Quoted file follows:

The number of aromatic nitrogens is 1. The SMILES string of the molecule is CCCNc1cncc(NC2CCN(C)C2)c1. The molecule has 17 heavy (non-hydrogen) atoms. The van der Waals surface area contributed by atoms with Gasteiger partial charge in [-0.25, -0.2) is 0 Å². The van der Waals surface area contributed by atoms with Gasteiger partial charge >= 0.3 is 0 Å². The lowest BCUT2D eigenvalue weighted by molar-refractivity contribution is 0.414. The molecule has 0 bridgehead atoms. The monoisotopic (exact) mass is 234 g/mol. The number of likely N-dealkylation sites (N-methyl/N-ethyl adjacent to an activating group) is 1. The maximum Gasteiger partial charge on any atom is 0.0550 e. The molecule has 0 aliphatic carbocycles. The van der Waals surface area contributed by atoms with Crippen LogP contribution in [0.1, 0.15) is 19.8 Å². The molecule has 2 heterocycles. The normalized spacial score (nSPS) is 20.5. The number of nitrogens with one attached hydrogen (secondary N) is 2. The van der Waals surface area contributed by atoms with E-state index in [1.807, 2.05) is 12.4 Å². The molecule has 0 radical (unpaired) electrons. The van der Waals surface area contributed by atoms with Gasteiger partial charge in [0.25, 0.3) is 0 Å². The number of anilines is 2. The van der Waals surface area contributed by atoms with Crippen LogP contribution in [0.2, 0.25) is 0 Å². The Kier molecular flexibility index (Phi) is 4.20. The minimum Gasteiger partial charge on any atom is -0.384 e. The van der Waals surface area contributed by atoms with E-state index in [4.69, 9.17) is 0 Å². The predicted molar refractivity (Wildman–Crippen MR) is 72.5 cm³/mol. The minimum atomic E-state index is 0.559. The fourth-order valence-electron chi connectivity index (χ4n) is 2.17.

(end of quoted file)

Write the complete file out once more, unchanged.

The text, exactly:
The number of aromatic nitrogens is 1. The SMILES string of the molecule is CCCNc1cncc(NC2CCN(C)C2)c1. The molecule has 17 heavy (non-hydrogen) atoms. The van der Waals surface area contributed by atoms with Gasteiger partial charge in [-0.25, -0.2) is 0 Å². The van der Waals surface area contributed by atoms with Gasteiger partial charge >= 0.3 is 0 Å². The lowest BCUT2D eigenvalue weighted by molar-refractivity contribution is 0.414. The molecule has 0 bridgehead atoms. The monoisotopic (exact) mass is 234 g/mol. The number of likely N-dealkylation sites (N-methyl/N-ethyl adjacent to an activating group) is 1. The maximum Gasteiger partial charge on any atom is 0.0550 e. The molecule has 0 aliphatic carbocycles. The van der Waals surface area contributed by atoms with Crippen LogP contribution in [0.1, 0.15) is 19.8 Å². The molecule has 2 heterocycles. The normalized spacial score (nSPS) is 20.5. The number of nitrogens with one attached hydrogen (secondary N) is 2. The van der Waals surface area contributed by atoms with E-state index in [1.807, 2.05) is 12.4 Å². The molecule has 0 radical (unpaired) electrons. The van der Waals surface area contributed by atoms with Gasteiger partial charge in [0.25, 0.3) is 0 Å². The number of anilines is 2. The van der Waals surface area contributed by atoms with Crippen LogP contribution in [0.2, 0.25) is 0 Å². The Kier molecular flexibility index (Phi) is 4.20. The minimum Gasteiger partial charge on any atom is -0.384 e. The van der Waals surface area contributed by atoms with E-state index in [4.69, 9.17) is 0 Å². The predicted molar refractivity (Wildman–Crippen MR) is 72.5 cm³/mol. The minimum atomic E-state index is 0.559. The fourth-order valence-electron chi connectivity index (χ4n) is 2.17.